Bladder Cancer

Bladder cancer is the sixth most common cancer in the United States after lung cancer, prostate cancer, breast cancer, colon cancer, and lymphoma. Of the roughly 70,000 new cases annually in the United States, about 53,000 are in men and about 18,000 are in women.

Bladder cancer typically presents with gross or microscopic hematuria. Less commonly, patients may complain of urinary frequency, nocturia, and dysuria, symptoms that are more common in patients with carcinoma in situ. Patients with upper urinary tract urothelial carcinomas may present with pain due to obstruction by the tumor.

Bladder cancer is divided into muscle-invasive and nonmuscle-invasive disease, based on invasion of the muscularis propria (also referred to as the detrusor muscle), which is the thick muscle deep in the bladder wall. Muscle-invasive disease is much more likely to spread to other parts of the body and is generally treated by either removing the bladder or treating the bladder with radiation and chemotherapy.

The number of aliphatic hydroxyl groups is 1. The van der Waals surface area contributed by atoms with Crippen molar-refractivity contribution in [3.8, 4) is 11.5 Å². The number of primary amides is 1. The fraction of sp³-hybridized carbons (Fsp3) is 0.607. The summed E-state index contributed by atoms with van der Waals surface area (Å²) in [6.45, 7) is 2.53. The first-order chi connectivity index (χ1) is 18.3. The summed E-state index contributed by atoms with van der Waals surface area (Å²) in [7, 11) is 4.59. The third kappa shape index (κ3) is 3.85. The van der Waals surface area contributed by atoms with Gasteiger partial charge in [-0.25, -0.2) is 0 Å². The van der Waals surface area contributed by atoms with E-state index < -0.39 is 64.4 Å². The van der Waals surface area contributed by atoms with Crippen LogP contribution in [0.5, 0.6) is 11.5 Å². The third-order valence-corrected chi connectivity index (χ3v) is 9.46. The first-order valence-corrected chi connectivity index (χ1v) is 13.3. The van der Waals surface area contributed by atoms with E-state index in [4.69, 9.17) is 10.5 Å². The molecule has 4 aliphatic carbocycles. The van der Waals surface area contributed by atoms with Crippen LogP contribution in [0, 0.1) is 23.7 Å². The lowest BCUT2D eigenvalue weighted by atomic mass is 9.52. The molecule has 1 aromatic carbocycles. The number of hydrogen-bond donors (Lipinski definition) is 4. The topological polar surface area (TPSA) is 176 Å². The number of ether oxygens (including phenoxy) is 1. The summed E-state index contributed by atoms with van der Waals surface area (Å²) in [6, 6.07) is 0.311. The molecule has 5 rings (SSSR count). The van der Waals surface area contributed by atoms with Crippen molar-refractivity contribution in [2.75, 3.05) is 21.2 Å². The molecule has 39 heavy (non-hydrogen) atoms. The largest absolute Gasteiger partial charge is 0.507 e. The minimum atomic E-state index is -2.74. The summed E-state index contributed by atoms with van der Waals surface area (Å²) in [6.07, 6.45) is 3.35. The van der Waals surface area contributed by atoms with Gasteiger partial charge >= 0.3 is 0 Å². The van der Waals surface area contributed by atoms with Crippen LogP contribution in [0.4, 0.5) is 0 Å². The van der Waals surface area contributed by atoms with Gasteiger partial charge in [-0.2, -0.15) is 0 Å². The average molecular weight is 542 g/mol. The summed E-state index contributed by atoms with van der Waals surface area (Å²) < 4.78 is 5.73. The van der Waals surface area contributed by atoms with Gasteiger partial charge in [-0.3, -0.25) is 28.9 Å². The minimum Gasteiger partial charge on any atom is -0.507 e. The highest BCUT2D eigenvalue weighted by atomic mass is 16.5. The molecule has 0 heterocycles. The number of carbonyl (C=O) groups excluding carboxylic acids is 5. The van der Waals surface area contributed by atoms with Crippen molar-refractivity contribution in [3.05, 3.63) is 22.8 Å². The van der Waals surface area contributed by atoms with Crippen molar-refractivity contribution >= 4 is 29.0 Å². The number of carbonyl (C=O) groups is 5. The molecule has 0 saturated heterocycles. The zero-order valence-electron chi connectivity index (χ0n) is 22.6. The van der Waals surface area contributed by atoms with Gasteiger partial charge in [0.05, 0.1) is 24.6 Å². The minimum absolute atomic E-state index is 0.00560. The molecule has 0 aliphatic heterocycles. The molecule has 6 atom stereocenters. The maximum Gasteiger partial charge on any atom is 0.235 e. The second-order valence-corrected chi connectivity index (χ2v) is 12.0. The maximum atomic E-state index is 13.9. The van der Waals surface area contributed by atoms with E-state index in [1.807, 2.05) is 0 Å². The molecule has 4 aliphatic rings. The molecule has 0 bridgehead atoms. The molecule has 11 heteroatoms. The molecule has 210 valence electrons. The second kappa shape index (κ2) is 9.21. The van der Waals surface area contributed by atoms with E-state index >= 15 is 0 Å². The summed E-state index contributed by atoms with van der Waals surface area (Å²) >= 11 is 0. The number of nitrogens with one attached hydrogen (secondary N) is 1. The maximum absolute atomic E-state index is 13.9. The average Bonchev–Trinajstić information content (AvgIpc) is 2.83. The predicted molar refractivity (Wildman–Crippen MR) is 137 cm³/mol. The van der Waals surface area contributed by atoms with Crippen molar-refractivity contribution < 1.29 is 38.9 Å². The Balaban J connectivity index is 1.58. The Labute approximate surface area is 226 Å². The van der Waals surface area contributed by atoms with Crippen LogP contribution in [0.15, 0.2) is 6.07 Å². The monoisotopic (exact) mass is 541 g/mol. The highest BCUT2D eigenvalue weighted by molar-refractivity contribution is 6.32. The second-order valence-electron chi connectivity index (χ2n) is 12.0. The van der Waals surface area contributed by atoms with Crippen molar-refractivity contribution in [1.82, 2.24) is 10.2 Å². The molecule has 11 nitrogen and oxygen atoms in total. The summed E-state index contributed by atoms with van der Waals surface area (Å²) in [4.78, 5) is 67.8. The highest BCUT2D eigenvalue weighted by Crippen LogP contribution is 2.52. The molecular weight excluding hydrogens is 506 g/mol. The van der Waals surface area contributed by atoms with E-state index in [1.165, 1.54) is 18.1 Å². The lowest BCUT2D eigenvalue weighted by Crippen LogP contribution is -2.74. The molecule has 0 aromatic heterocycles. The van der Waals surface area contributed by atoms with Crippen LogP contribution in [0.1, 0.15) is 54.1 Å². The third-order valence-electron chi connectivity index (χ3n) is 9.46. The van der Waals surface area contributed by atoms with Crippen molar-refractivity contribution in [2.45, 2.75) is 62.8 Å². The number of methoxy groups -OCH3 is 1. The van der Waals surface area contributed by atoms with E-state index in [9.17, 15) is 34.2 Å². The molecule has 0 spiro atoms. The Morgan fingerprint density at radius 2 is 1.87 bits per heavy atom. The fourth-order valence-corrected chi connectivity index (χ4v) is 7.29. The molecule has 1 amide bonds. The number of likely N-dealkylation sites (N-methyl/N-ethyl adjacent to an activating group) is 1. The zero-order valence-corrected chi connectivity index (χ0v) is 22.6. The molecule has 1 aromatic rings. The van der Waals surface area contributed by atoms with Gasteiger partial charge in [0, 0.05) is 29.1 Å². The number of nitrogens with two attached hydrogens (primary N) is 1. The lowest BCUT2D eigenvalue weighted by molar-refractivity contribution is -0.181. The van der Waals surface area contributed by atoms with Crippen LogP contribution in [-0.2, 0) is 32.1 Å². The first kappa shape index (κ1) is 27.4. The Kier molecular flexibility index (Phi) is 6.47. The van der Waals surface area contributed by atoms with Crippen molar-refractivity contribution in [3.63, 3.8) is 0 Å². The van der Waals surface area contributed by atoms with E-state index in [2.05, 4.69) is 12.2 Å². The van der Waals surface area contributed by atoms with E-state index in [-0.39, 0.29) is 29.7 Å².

Approximately 20% to 30% of patients with newly diagnosed bladder cancer will present with muscle-invasive bladder tumors . Options for treatment of muscle-invasive bladder tumors are limited, with surgical removal of the bladder as one primary option. Chemotherapies have demonstrated limited effectiveness in treating invasive forms of bladder cancer. Often patients with invasive forms of bladder cancer are referred to clinical trials as the best option.

MTG is focused on exploring the REIC technology platform in invasive bladder cancer with our MTG-202 vector technology. The REIC technology has demonstrated significant potential to treat invasive bladder cancer without impacting the quality of life of patients.